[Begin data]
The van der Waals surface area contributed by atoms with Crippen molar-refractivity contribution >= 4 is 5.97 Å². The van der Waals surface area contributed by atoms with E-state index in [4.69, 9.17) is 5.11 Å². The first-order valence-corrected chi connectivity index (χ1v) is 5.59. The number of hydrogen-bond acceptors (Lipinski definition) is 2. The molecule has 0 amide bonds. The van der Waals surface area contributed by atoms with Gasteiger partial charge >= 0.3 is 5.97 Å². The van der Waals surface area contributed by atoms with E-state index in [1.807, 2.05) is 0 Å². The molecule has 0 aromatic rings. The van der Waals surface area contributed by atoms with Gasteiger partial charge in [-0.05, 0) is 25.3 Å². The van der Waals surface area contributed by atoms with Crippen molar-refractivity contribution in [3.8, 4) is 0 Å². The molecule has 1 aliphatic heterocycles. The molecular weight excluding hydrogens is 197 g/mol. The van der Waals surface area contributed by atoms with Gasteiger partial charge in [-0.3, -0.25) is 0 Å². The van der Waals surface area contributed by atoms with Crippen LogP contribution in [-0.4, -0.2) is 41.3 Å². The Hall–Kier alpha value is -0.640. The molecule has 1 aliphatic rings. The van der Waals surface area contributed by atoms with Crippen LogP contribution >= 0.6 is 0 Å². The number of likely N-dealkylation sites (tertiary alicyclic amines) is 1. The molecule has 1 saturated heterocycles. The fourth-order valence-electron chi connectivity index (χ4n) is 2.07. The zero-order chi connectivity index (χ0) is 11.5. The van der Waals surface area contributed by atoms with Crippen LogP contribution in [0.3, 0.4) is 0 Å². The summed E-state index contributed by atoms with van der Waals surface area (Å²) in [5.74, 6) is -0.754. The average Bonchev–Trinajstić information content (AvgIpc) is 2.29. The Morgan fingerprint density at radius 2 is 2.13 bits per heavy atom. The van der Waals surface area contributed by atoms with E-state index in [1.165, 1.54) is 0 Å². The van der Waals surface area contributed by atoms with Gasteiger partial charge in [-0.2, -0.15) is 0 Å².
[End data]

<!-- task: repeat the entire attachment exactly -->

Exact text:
The van der Waals surface area contributed by atoms with Crippen molar-refractivity contribution >= 4 is 5.97 Å². The van der Waals surface area contributed by atoms with E-state index in [4.69, 9.17) is 5.11 Å². The first-order valence-corrected chi connectivity index (χ1v) is 5.59. The number of hydrogen-bond acceptors (Lipinski definition) is 2. The molecule has 0 amide bonds. The van der Waals surface area contributed by atoms with Gasteiger partial charge >= 0.3 is 5.97 Å². The van der Waals surface area contributed by atoms with E-state index in [1.807, 2.05) is 0 Å². The molecule has 0 aromatic rings. The van der Waals surface area contributed by atoms with Gasteiger partial charge in [-0.05, 0) is 25.3 Å². The van der Waals surface area contributed by atoms with Crippen molar-refractivity contribution in [3.8, 4) is 0 Å². The molecule has 1 aliphatic heterocycles. The molecular weight excluding hydrogens is 197 g/mol. The van der Waals surface area contributed by atoms with Gasteiger partial charge in [-0.3, -0.25) is 0 Å². The van der Waals surface area contributed by atoms with Crippen LogP contribution in [-0.4, -0.2) is 41.3 Å². The Hall–Kier alpha value is -0.640. The molecule has 1 aliphatic rings. The van der Waals surface area contributed by atoms with Crippen LogP contribution >= 0.6 is 0 Å². The number of likely N-dealkylation sites (tertiary alicyclic amines) is 1. The molecule has 1 saturated heterocycles. The fourth-order valence-electron chi connectivity index (χ4n) is 2.07. The zero-order chi connectivity index (χ0) is 11.5. The van der Waals surface area contributed by atoms with Crippen LogP contribution in [0.3, 0.4) is 0 Å². The summed E-state index contributed by atoms with van der Waals surface area (Å²) in [5.74, 6) is -0.754. The average Bonchev–Trinajstić information content (AvgIpc) is 2.29. The Morgan fingerprint density at radius 2 is 2.13 bits per heavy atom. The van der Waals surface area contributed by atoms with E-state index in [1.165, 1.54) is 0 Å². The van der Waals surface area contributed by atoms with Gasteiger partial charge in [-0.2, -0.15) is 0 Å².